The next challenge was being forced to sue the Department of Labor (DOL) because of new regulations the DOL enacted that would affect wages of H-2B workers, and thus affect the salaries of U.S. workers.

Juggling act

The WaterSense 40-percent managed turf limit is yet another issue with which Delaney has been faced. The EPA WaterSense program started off as an equipment issue, then it led to the certification of the people handling the equipment.

“Then, all of a sudden, we had EPA saying they were going to certify a house as being a ‘WaterSense’ house in the pilot program,” said Delaney. “While its main thing is dealing with the plumbing on the inside, it carried over to irrigation equipment being used on the outside.”

Delaney and PLANET gathered people to invest in hiring a specialist to evaluate what EPA was doing and put on a formal program for EPA about the WaterSense proposal, why it wouldn’t work and why it wouldn’t be a good idea.

“Then we started getting Congress involved,” he said. “What EPA said every time was, ‘It’s just a voluntary program — they don’t have to do it.’ Until they went ahead at one of the International Code Council meetings and suggested that it be put in code — in which case it would no longer be a voluntary program, but mandatory, if local governments accepted that in the code. And then they didn’t even include the water budget — just the turf reduction — so people didn’t even have a choice.”

In November 2011, PLANET and other active groups marked a victory in this area when the EPA issued a Notice of Intent to remove the 40-percent turfgrass restriction from the WaterSense program’s landscape specifications. The same requirement was removed from the International Green Construction Code by a 2/3 vote of the International Code Council. Going forward, the only requirement for EPA WaterSense-labeled landscapes will be adherence to the EPA’s water budget tool.

“I’m glad that after a three-year effort, Green Industry professionals and the EPA were able to come to an agreement,” Delaney stated following the announcement. “The EPA’s water budget tool continues to be an issue. PLANET will work with other industry groups to help in the ongoing development of water use tools and guides for lawn care and landscape professionals.”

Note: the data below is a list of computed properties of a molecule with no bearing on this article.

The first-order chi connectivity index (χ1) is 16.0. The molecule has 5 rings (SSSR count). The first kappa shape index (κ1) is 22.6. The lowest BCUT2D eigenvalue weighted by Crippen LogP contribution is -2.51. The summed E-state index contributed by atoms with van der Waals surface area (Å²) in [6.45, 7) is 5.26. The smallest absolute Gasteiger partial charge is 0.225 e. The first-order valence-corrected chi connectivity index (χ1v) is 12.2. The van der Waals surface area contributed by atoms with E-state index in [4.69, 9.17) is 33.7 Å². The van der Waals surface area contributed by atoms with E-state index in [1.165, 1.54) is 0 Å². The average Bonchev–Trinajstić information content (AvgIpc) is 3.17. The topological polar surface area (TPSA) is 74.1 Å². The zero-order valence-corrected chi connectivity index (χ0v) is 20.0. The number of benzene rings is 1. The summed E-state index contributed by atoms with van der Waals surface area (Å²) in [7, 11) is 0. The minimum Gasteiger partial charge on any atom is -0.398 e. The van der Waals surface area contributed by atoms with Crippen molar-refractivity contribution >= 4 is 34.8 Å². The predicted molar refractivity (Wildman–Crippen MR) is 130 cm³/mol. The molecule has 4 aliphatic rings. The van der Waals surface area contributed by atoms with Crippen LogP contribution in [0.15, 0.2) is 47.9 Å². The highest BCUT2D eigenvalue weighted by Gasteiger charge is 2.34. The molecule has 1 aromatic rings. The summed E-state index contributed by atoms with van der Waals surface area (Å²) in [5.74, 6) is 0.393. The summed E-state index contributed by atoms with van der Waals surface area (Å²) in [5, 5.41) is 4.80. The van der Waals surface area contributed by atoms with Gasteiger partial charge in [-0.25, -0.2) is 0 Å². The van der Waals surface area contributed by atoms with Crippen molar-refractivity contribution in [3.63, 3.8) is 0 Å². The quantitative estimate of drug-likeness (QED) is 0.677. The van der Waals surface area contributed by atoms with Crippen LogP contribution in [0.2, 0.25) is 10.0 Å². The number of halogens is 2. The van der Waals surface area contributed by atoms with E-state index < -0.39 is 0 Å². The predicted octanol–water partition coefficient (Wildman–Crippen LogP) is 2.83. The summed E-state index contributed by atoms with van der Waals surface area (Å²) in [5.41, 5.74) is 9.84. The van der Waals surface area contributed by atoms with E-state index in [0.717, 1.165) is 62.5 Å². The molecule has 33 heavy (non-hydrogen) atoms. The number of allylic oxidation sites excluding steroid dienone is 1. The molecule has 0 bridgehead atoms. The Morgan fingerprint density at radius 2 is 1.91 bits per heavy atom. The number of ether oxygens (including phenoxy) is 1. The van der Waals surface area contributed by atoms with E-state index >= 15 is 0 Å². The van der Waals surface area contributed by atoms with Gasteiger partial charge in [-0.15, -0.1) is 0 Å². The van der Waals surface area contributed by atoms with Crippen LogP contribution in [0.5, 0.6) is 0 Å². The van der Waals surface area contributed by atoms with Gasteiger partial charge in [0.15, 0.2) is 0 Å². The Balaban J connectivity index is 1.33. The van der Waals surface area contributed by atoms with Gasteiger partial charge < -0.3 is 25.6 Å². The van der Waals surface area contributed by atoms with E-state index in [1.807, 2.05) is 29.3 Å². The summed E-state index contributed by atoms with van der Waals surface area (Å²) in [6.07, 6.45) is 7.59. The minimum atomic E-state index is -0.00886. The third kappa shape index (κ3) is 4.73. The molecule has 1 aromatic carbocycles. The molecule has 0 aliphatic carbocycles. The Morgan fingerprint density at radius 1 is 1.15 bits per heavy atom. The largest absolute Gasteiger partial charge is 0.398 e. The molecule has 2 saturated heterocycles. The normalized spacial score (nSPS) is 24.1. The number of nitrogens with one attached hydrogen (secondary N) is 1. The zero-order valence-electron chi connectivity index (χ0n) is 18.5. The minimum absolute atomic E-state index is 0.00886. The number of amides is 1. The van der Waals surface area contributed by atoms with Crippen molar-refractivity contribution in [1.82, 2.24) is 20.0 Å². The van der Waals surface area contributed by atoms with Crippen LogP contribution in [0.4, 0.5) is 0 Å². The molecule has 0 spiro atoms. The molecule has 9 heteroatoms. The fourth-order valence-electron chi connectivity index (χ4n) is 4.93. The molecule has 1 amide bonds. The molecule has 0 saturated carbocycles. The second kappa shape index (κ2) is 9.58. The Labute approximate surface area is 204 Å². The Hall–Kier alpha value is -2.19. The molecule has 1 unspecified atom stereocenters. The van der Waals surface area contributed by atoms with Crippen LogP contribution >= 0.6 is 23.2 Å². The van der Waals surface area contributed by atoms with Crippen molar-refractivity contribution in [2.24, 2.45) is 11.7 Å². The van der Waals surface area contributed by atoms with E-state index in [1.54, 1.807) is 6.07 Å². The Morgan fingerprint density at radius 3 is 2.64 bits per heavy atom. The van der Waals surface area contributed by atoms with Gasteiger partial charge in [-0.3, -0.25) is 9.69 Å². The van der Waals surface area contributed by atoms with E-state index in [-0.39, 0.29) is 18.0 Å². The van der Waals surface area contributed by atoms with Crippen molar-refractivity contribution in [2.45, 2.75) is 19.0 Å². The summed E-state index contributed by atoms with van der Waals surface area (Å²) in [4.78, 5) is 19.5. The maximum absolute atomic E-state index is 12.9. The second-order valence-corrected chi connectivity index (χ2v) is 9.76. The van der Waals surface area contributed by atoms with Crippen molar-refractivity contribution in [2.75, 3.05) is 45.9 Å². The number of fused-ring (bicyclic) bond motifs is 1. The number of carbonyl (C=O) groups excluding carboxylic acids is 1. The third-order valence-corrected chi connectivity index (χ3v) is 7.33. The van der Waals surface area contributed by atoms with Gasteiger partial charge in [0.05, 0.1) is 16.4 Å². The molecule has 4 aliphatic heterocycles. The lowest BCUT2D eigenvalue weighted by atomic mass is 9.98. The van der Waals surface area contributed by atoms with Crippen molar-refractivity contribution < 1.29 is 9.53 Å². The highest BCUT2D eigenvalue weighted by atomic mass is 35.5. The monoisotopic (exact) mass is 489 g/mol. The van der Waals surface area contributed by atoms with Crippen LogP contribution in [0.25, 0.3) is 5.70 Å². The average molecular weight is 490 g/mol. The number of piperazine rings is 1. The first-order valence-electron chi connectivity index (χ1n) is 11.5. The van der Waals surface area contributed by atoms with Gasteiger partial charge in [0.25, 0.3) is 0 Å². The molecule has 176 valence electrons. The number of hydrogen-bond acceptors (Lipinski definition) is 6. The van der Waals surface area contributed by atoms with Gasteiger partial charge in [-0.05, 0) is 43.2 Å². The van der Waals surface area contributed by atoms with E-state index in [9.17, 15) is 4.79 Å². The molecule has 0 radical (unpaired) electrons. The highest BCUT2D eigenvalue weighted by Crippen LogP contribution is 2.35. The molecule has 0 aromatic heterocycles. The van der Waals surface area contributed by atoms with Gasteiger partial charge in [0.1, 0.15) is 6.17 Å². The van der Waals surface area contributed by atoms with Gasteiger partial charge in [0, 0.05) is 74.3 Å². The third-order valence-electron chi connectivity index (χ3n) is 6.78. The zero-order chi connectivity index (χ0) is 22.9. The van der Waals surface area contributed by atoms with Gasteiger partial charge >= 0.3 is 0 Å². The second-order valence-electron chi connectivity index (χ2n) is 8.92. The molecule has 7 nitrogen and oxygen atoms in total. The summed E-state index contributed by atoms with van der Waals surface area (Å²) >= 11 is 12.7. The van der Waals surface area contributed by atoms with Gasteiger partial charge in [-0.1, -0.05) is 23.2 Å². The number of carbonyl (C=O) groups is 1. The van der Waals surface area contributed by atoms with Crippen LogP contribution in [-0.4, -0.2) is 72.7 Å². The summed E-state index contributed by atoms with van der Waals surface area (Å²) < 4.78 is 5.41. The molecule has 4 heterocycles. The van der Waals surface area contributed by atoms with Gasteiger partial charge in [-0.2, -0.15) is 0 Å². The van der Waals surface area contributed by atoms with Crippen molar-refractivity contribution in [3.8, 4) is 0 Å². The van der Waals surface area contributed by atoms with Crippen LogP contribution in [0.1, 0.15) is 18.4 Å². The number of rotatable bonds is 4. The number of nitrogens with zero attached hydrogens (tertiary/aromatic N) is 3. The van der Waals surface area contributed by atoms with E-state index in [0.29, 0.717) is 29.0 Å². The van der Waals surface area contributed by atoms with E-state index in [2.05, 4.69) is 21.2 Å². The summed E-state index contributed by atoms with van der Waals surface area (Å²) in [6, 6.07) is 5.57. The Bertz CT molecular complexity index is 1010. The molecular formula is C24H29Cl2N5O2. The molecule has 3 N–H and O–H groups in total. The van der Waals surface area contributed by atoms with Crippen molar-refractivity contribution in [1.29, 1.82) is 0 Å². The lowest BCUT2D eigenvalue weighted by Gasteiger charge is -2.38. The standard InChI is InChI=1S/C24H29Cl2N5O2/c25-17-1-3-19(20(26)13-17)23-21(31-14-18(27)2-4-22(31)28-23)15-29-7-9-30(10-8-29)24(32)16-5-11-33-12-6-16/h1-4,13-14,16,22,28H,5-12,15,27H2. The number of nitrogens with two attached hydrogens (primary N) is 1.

Keeping track of challenges like these are all part of the juggling act Delaney must perform on a daily basis. “In one day, I could be dealing with five different things,” he said. “It’s all part of the Green Industry, but the Green Industry is so diverse. Just look at PLANET’s membership — chemical lawn care, design/build, maintenance, interiorscapes, tree care, and irrigation. We’ve become a pretty diverse group.

“Just the other day, I was thinking about the typical businessman who has to deal with all of these things — all of the regulations and environmental issues,” Delaney added. “Every time they turn around, there is something more they have to do or add to stay in business. With all of the regulations people have to deal with to stay in business — disability, lawsuits, changes in administration — it’s a wonder that people still want to get into business and stay in business. That is why I always admire our members.”

Motivating others

When Delaney testified before Congress in 1990, that was PLCAA’s first Legislative Day on the Hill. “Every single year since then, we’ve had a Day on the Hill,” he said. “Starting that, and having it continue through the years, formed what I call a ‘green army.’ We have so many new people who come every year, and we try to encourage people to come back and participate on these issues.’

Delaney has been involved with Project EverGreen from the beginning, and then with RISE [Responsible Industry for a Sound Environment], and now the GreenScapes Business Alliance.

“We also started the first PAC [Political Action Committee], where we were able to gather money to give toward elections,” he said. “So we have become relevant as a Green Industry group. People know us more from all our Days on the Hill, from our PAC, and everything else, so we’re viewed more as a professional group.”